Source: The Hindu

4. Troubled waters: Coastal Road Project

It is peak fishing season in Mumbai. For over two months, nearly 200 artisan fishers of the Worli Koliwada (fishing colony) have been taking out their boats each morning, however, all are not heading out to go fishing. From September 20, around 25 motorised and non-motorised boats in rotation set out through the day and night from Cleveland Bunder in Worli, to park their boats around a temporary jetty in protest against the Coastal Road construction.

On December 20, Worli Police warned the protesting fisherfolk that a charge sheet will be filed against them for unlawful assembly. However, a day after the warning, the protest continued amid heavy police deployment. Their demand is singular— increase the gap between two pillars that will come at the Worli end of the project. The Coastal Road is a 10.58 km stretch starting from the Marine Drive promenade to the Worli-end of the Bandra-Worli Sea Link, promising to ease up traffic in one of the most congested cities.

Source: Indian Express

5. Centre develops blueprint for Maritime Vision 2030

The Ministry of Ports, Shipping and Waterways has prepared a blueprint – Maritime India Vision 2030 (MIV 2030), to ensure coordinated and accelerated growth of India’s maritime sector in the next decade with the objective of driving India to the forefront of the Global Maritime Sector.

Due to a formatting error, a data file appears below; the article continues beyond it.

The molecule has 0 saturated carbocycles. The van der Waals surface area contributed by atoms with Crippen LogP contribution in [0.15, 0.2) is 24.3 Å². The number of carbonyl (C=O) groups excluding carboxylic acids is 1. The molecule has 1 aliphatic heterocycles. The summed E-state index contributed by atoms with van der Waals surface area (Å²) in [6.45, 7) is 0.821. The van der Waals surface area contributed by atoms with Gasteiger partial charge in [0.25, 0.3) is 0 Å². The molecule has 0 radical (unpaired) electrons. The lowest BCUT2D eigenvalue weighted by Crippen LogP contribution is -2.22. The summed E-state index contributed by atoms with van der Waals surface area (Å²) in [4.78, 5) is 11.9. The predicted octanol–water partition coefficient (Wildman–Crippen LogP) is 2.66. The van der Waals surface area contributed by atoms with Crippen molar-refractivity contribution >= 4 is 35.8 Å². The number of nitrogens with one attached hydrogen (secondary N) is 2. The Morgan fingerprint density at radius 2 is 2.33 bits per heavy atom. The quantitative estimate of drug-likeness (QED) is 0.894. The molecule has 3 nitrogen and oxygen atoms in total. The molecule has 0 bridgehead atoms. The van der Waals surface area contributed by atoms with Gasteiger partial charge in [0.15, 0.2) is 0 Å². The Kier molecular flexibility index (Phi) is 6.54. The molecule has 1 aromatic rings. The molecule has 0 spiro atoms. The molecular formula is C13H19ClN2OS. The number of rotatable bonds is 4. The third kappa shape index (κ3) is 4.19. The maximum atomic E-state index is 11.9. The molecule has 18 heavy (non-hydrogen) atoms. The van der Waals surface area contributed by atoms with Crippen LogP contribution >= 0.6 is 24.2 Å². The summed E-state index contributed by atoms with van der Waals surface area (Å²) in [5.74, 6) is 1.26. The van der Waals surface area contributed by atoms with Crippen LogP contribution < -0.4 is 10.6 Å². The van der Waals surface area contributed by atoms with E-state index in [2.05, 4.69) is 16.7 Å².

Union Minister for Ports, Shipping, Waterways and Ayush Sarbananda Sonowal has said in a virtual CII Partnership Summit 2021 in New Delhi today, that India is aiming to increase the supply chain efficiency and lower logistics costs which will facilitate India to achieve its well-defined goal of being a USD 5 trillion economy by 2025.

Source: KNN India

6. Warehousing policy on cards to reduce India’s high logistics cost

To help ease transportation and logistics costs, the government is planning to introduce a warehousing policy, which will lay the roadmap for developing exclusive warehousing zones through public-private partnerships.

The zones, with proper storage facilities, will be set up on the outskirts of major cities to avoid traffic congestion within city limits.

7. Centre develops blueprint for Maritime Vision 2030

The Ministry of Ports, Shipping and Waterways has prepared a blueprint – Maritime India Vision 2030 (MIV 2030), to ensure coordinated and accelerated growth of India’s maritime sector in the next decade with the objective of driving India to the forefront of the Global Maritime Sector.

Union Minister for Ports, Shipping, Waterways and Ayush Sarbananda Sonowal has said in a virtual CII Partnership Summit 2021 in New Delhi today, that India is aiming to increase the supply chain efficiency and lower logistics costs which will facilitate India to achieve its well-defined goal of being a USD 5 trillion economy by 2025.